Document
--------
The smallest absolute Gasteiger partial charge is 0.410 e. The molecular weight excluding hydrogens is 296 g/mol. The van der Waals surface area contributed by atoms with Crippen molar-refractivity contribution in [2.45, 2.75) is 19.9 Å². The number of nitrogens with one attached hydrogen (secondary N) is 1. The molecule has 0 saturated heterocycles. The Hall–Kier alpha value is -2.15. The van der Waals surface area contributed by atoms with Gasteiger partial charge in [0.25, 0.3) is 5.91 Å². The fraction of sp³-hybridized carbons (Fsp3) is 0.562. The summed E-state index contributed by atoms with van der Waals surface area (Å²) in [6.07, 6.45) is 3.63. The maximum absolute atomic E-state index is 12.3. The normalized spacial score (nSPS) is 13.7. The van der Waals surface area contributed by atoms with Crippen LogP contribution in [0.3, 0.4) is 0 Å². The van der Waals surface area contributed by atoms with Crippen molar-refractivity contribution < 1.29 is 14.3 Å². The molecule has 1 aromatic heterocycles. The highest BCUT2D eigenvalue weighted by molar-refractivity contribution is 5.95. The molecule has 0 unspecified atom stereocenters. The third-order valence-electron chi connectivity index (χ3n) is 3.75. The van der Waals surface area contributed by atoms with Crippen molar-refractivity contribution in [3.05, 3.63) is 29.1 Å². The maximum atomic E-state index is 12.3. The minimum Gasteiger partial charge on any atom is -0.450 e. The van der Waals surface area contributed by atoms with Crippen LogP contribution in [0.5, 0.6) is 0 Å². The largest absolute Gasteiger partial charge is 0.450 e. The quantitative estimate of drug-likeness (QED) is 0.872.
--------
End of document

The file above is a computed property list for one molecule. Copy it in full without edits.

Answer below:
The smallest absolute Gasteiger partial charge is 0.410 e. The molecular weight excluding hydrogens is 296 g/mol. The van der Waals surface area contributed by atoms with Crippen molar-refractivity contribution in [2.45, 2.75) is 19.9 Å². The number of nitrogens with one attached hydrogen (secondary N) is 1. The molecule has 0 saturated heterocycles. The Hall–Kier alpha value is -2.15. The van der Waals surface area contributed by atoms with Gasteiger partial charge in [0.25, 0.3) is 5.91 Å². The fraction of sp³-hybridized carbons (Fsp3) is 0.562. The summed E-state index contributed by atoms with van der Waals surface area (Å²) in [6.07, 6.45) is 3.63. The maximum absolute atomic E-state index is 12.3. The normalized spacial score (nSPS) is 13.7. The van der Waals surface area contributed by atoms with Crippen LogP contribution in [0.3, 0.4) is 0 Å². The van der Waals surface area contributed by atoms with Crippen molar-refractivity contribution < 1.29 is 14.3 Å². The molecule has 1 aromatic heterocycles. The highest BCUT2D eigenvalue weighted by molar-refractivity contribution is 5.95. The molecule has 0 unspecified atom stereocenters. The third-order valence-electron chi connectivity index (χ3n) is 3.75. The van der Waals surface area contributed by atoms with Crippen molar-refractivity contribution in [3.05, 3.63) is 29.1 Å². The maximum atomic E-state index is 12.3. The minimum Gasteiger partial charge on any atom is -0.450 e. The van der Waals surface area contributed by atoms with Crippen LogP contribution in [0.5, 0.6) is 0 Å². The largest absolute Gasteiger partial charge is 0.450 e. The quantitative estimate of drug-likeness (QED) is 0.872.